Darryl Joseph is an independent producer with an intricately careful sense of how to put beats together. Originally from New York and now living in Chicago, his solo tracks are often sparse and electronic, and always elegantly designed. He's found himself more and more in demand as more and more people have heard his work, not only as a sought-after collaborator for vocalists, but also for choreographers. His gift for enthusiastic collaboration as much as for composition has led to recent projects with Stephanie Martinez, Christopher Huggins, Nick Pupillo, and now with Hubbard Street Dance Chicago Choreographic Fellow Rena Butler. We asked Darryl about a lot of different things --- composing for dance, working with Rena Butler, what's up next for him, and more -- and here's what he told us.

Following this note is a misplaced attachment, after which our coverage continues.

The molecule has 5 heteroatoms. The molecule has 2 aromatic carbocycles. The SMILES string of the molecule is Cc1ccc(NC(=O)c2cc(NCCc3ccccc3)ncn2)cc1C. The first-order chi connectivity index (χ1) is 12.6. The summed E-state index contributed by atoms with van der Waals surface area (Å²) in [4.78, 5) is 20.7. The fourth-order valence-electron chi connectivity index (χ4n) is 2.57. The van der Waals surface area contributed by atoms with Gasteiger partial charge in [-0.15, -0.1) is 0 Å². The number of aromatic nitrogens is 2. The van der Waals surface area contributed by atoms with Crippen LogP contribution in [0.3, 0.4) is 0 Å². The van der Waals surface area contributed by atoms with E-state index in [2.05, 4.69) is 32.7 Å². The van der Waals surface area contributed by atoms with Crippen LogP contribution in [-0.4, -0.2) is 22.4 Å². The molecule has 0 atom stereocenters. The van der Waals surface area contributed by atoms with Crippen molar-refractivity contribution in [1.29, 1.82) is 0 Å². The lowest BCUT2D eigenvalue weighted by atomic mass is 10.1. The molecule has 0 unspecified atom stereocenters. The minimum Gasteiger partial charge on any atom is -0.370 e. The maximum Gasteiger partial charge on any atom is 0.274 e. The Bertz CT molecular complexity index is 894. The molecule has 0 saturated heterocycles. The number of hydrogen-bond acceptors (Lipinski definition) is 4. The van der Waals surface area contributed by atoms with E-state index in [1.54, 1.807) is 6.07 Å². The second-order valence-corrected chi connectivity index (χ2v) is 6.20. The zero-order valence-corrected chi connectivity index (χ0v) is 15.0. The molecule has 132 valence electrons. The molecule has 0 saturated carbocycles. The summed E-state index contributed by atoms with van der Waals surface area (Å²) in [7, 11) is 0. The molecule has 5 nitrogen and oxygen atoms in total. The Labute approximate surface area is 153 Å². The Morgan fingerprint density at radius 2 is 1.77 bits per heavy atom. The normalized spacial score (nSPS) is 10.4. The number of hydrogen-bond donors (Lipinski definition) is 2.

Cerqua Rivera Dance Theater has been on a relentless build-up to their 2018 Fall Concert Series since last April. It's something they've been doing for years, a very carefully planned series of monthly presentations -- they call them Inside / Out --- that bring their audience, their performers, and the creators of their upcoming works together. The settings are informal but the results always informative, an engaging blend of discussion and performance. The last of the 2018 Inside / Out series takes place on Thursday, September 20th at 7pm at Chicago's Fine Arts Building, and it promises to be a great one. The subject is a new work called The Process Takes a Lifetime, an exceptionally rich and well-thought out story by choreographer Joshua Ishmon and --- in keeping with Cerqua Rivera's trademark practice of pairing great choreographers with great composers --- an original score by Pharez Whitted. Of course DancerMusic wanted to find out more, so we asked Joshua Ishmon if he would give us some insight into The Process Takes a Lifetime. Here's what he told us: